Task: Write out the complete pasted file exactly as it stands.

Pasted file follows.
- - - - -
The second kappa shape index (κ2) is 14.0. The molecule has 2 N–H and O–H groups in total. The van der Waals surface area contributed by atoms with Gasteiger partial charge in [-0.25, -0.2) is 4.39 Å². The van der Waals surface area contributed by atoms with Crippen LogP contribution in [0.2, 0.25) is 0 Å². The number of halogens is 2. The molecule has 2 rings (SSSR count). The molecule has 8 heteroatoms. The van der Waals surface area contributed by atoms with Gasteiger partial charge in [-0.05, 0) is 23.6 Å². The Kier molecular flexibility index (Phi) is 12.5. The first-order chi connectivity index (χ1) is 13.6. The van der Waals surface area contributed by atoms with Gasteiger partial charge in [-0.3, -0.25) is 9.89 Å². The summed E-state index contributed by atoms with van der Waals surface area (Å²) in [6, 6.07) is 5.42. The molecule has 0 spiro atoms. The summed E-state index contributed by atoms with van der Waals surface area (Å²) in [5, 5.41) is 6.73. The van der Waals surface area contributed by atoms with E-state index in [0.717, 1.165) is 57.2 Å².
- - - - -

The second kappa shape index (κ2) is 14.0. The molecule has 2 N–H and O–H groups in total. The van der Waals surface area contributed by atoms with Gasteiger partial charge in [-0.25, -0.2) is 4.39 Å². The van der Waals surface area contributed by atoms with Crippen LogP contribution in [0.2, 0.25) is 0 Å². The number of halogens is 2. The molecule has 2 rings (SSSR count). The molecule has 8 heteroatoms. The van der Waals surface area contributed by atoms with Gasteiger partial charge in [-0.05, 0) is 23.6 Å². The Kier molecular flexibility index (Phi) is 12.5. The first-order chi connectivity index (χ1) is 13.6. The van der Waals surface area contributed by atoms with Gasteiger partial charge in [-0.3, -0.25) is 9.89 Å². The summed E-state index contributed by atoms with van der Waals surface area (Å²) in [6, 6.07) is 5.42. The molecule has 0 spiro atoms. The summed E-state index contributed by atoms with van der Waals surface area (Å²) in [5, 5.41) is 6.73. The van der Waals surface area contributed by atoms with E-state index in [0.717, 1.165) is 57.2 Å².